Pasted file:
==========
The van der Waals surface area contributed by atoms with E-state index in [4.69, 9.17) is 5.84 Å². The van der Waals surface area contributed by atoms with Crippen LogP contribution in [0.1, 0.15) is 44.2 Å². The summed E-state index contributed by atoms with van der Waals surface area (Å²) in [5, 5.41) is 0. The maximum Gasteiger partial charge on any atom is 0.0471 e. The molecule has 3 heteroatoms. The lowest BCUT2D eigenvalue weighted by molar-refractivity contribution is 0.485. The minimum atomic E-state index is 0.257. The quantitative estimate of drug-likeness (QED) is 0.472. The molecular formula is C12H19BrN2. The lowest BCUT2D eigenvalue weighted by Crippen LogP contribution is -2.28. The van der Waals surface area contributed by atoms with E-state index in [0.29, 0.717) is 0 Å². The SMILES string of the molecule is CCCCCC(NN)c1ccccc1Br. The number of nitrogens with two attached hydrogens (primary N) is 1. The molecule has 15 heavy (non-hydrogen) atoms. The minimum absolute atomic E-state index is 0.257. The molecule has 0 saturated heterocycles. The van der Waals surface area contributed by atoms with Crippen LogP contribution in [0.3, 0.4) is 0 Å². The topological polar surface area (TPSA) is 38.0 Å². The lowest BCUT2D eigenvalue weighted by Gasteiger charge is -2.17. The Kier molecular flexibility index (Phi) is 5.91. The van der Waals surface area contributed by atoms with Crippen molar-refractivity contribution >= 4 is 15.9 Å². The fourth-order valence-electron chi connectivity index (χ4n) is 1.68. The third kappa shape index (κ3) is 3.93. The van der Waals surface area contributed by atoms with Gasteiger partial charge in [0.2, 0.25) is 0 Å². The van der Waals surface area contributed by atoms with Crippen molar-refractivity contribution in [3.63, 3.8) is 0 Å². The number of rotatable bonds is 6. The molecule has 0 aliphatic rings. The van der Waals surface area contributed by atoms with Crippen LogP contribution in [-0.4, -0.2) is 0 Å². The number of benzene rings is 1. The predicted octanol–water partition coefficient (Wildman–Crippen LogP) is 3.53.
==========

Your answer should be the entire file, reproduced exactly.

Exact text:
The van der Waals surface area contributed by atoms with E-state index in [4.69, 9.17) is 5.84 Å². The van der Waals surface area contributed by atoms with Crippen LogP contribution in [0.1, 0.15) is 44.2 Å². The summed E-state index contributed by atoms with van der Waals surface area (Å²) in [5, 5.41) is 0. The maximum Gasteiger partial charge on any atom is 0.0471 e. The molecule has 3 heteroatoms. The lowest BCUT2D eigenvalue weighted by molar-refractivity contribution is 0.485. The minimum atomic E-state index is 0.257. The quantitative estimate of drug-likeness (QED) is 0.472. The molecular formula is C12H19BrN2. The lowest BCUT2D eigenvalue weighted by Crippen LogP contribution is -2.28. The van der Waals surface area contributed by atoms with E-state index in [0.29, 0.717) is 0 Å². The SMILES string of the molecule is CCCCCC(NN)c1ccccc1Br. The number of nitrogens with two attached hydrogens (primary N) is 1. The molecule has 15 heavy (non-hydrogen) atoms. The minimum absolute atomic E-state index is 0.257. The molecule has 0 saturated heterocycles. The van der Waals surface area contributed by atoms with Crippen LogP contribution in [0.3, 0.4) is 0 Å². The topological polar surface area (TPSA) is 38.0 Å². The lowest BCUT2D eigenvalue weighted by Gasteiger charge is -2.17. The Kier molecular flexibility index (Phi) is 5.91. The van der Waals surface area contributed by atoms with Crippen molar-refractivity contribution >= 4 is 15.9 Å². The fourth-order valence-electron chi connectivity index (χ4n) is 1.68. The third kappa shape index (κ3) is 3.93. The van der Waals surface area contributed by atoms with Gasteiger partial charge in [0.2, 0.25) is 0 Å². The van der Waals surface area contributed by atoms with Crippen molar-refractivity contribution in [3.63, 3.8) is 0 Å². The number of rotatable bonds is 6. The molecule has 0 aliphatic rings. The van der Waals surface area contributed by atoms with Crippen LogP contribution in [-0.4, -0.2) is 0 Å². The number of benzene rings is 1. The predicted octanol–water partition coefficient (Wildman–Crippen LogP) is 3.53.